Something I have always found difficult to judge is when it's time to move on. For years I have been saying that I would move on from academic life, but now that I have actually done it, I find myself still hanging on to some remnants of my former life.
For the most part I am way too busy having a life to be bothered with academic things anymore, but then there are times when either I have to because of previous obligations tie up loose ends, or I find myself daydreaming about my academic future. Finalising outstanding business is one thing, but far out is that daydream persistant. I am sure it's just a deeply ingrained habit from working towards such an elusive goal for so long, but it does beg the question: when am I finally going to kick the habit???
It is especially hard when there are so many things about the academic life that I do actually enjoy going on around me. Hearing about people going off to exotic locations for conferences, meeting interesting people, getting involved in collaborations, gaining funding for some pet project or teaching fascinating sounding classes makes it very difficult to remind myself why I am not going those things anymore.
But then it isn't usually long before a hard does of reality reminds why I finally decided to walk away from that life: The conferences are inevitably over-priced and not as interesting as they seem on paper; the location is always some city, and always in a dull location of the city at that; you rarely have enough time for sightseeing anyway; most people you meet are too busy finishing their papers to let their hair down and enjoy the confernece, let alone sightseeing, so you're always on your own in any case; you never usually meet anyone that interesting and it's quite lonely travelling all that way to be bored in a city you don't know. Collaborations don't happen often enough and are always fraught with people missing deadlines, getting upset about authorship and disagreeing on the nature and intent of the collaboration. Gaining any kind of funding requires a disproportional amount of effort in writing the application, only for it to be subjected to some mysterious decision-making process of which everyone is highly critical but no alternative is ever devised. And teaching is only interesting if you don't have an enormous pile of marking to do or complaints about grades to handle.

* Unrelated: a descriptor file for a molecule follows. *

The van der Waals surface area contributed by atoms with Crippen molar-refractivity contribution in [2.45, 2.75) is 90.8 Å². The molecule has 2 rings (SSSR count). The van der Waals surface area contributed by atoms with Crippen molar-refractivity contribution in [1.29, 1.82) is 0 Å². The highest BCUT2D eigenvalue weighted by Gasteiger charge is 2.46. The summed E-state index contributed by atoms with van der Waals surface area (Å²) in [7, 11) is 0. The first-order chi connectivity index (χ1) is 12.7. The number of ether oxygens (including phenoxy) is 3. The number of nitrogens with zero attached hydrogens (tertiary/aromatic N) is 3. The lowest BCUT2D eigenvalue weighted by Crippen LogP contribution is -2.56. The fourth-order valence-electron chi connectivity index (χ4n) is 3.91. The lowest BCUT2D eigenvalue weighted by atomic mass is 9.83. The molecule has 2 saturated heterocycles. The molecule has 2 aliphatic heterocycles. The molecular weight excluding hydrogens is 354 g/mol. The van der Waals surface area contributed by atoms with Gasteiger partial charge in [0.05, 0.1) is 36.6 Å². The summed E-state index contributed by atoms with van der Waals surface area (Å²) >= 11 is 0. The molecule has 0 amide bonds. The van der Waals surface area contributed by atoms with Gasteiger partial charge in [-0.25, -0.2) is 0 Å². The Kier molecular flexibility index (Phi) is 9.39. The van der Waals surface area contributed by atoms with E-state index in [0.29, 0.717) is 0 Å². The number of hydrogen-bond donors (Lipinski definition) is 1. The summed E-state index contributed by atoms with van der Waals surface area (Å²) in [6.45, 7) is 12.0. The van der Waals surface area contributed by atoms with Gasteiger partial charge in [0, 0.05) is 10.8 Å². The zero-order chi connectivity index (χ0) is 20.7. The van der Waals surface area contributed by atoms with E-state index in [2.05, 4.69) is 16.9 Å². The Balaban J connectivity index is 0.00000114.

Add to the mix all of the well-known issues around competition for jobs, job security, job location, and work-life balance and there's a long list of reasons why academia is not all that is made out to be.
And yet... despite knowing all of these things I find myself still hopefully searching the job ads, speculating about the next project or going to talks to meet people whose work I like and would like to get to know better. Why am I torturing myself like this? After years on the market and untold numbers of interviews I know exactly how the outcome of any application will be - someone with a LOT more of everything will get the job. and when I say a lot - I mean in some cases, DECADES more experience. I can't compete with that - I can't sacrifice any more time or money to chasing this elusive academic future. I must take control over my future before I am homeless and alone and with nothing but a room full of students and my next publication to care about. Beause in this market, that is what it would take: namely, to sacrifice any hope of having a fully adult life and to sacrifice everything to move to a town I care nothing for to teach classes that won't be in my area and work with colleagues I don't like. Who wants that?
NB: Here's a link I found by following my stats traffic - it gives a British perspective on some of the inequities of higher ed and reinforces those cold hard facts about why leaving is a good idea. It's also very eloquent and well-put.